Friday, January 27

CNN's taxing video

How can CNN recommend the video entitled "Income Inequality" as a featured video on its website? (I don't know how to link directly to the video, but if you go to CNN it is in the box of videos on the right.)

The video is from that morning show with Soledad O'Brien (whose very presence on the air irks me even when I'm nowhere near a television set) and the smirky Miles O'Brien (no relation). Their guest (didn't catch his name) presents statistics from what he describes as two "liberal think-tanks" that purport to show that the income gap between the rich and the poor in this country is growing.

Fair enough. Except that he keeps talking about the gap between the top quintile of earners versus the bottom quintile, while the graphic he displays clearly says "Top 5%" and "Bottom 20%." Needless to say, the numbers aren't particularly believable the way he tells them. For example, he claims that the top fifth of earners in Arizona take home fourteen times as much as the bottom fifth--$223,081 to $15,719--which is self-evidently absurd. The O'Briens point out the discrepancy between his comments about the "top fifth" and the graphic depicting the "top 5%," but he claims that the graphic is incorrect. "Got it," says O'Brien (Miles). Unless Bill Gates has taken up resident in the Copper State, the idea that the top 20% of workers in Arizona earn $223,081 is one only someone making as much as the O'Briens could swallow.

I don't have time to go into greater detail, but the actual reports are described more accurately (I assume) here. Nationwide, apparently, the top quintile made 7.3 times as much as the bottom quintile. Slightly more plausible.

The reports themselves are here and here. I haven't read them, but I have a few off-the-cuff comments on the possible explanations for this allegedly increasing income gap on the CNN video.

1. The guest notes that Arizona (which has the biggest gap according to his graphic) has lots of retirees. Huh? Wouldn't retirees tend to have less income than in the years just before they retire? Again, I haven't looked into this, but I often read stories about how Americans don't save enough for retirement and how retirees are such a poor segment of our population (isn't this partly why we have Medicare?). Maybe all the rich retirees move to Arizona, but surely some of them head to California or Florida, neither of which cracks the top 5, and New Jersey and Kentucky are both in the top 10--not classic retirement destinations.

2. Tax cuts are also blamed, but the numbers are described on the video as covering the last 20 years. After Reagan signed the Tax Reform Act of 1986, the top income tax bracket fell from 50% to 28%. Since then, it has crept back up to 35% (it was at 39.6% before the first Bush fils tax cut, which also lowered the bottom tax bracket to 10% and took many poor families off the tax roll altogether). The biggest tax increases came under Bush père, who signed the Revenue Reconciliation Act of 1990. So, the income gap has been growing while the top income tax bracket has been increasing?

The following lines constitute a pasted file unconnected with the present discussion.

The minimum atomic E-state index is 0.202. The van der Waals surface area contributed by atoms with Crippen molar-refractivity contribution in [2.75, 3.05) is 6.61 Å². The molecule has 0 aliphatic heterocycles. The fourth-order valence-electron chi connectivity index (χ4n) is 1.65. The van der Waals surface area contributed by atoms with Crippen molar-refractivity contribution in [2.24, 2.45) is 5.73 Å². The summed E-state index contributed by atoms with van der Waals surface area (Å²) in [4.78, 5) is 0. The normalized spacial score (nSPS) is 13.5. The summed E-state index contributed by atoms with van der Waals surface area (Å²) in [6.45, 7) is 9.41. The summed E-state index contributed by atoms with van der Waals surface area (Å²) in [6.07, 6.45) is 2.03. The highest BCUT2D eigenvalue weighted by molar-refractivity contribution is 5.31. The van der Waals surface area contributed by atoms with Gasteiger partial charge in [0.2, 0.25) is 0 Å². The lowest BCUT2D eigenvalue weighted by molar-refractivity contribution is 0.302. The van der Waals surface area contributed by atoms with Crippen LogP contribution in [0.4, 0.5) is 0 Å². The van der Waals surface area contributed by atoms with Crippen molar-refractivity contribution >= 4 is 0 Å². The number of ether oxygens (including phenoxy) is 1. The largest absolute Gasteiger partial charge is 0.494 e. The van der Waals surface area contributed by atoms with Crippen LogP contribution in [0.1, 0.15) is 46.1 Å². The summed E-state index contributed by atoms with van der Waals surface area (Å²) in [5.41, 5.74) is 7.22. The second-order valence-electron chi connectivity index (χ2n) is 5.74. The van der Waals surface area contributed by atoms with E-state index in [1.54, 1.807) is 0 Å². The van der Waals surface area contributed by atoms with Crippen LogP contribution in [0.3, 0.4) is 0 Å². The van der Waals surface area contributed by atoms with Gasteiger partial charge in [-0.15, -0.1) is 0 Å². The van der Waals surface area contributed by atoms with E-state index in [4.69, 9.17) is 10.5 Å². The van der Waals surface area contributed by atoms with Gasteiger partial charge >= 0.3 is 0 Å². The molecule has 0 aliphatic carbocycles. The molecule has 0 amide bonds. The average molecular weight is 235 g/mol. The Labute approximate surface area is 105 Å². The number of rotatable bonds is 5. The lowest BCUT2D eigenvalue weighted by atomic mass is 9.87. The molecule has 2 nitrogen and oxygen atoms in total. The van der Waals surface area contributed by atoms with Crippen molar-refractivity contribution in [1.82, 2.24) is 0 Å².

3. The fact that the minimum wage hasn't increased in some time is also cited. But many States listed on the video (and even communities within those States) have minimum wages higher than the national rate, and many of them have been increasing since the mid-1980s at a faster rate than the national wage. New York, and New Jersey both have minimum wages higher than the national rate, and both are in the top four for income disparity listed on the video.

Besides, it is far from clear to me that an increased minimum wage would increase the income of the lowest quintile (though it might bring down that of the highest earners as the companies they work for lose money or lay off workers). Which brings me to the final explanation given: globalization. If globalization (particularly increased competition from cheaper production abroad) is responsible for lowering the wages of America's poor (while increase their purchasing power by providing cheaper goods, of course), then the solution would hardly be to price American companies further out of the market by increasing the national minimum wage.

Each of these issues--taxes, minimum wages, and globalization--is both endlessly complex itself and notoriously difficult to isolate as a factor in light of the scores of other economic variables. To glibly suggest that one or the other "might be" responsible for an increase in the income gap is irresponsible journalism. Or whatever it is that morning shows think they practice. (Note, I reserve the right to glibly refute these arguments with equally disputable facts.)

Finally, the "income gap" is a distraction from the traditional issue of poverty. Real poverty, not the bogeyman of "relative poverty" dreamed up by the grievance industry when the problem of real poverty was largely solved in America decades ago. I don't know why I bothered typing this post. I should have just said this and left the rest well enough alone. Now I've wasted an hour criticizing a CNN morning show segment that won't even be accessible on the web in a day or so. Surely that's something to bewail on my deathbed.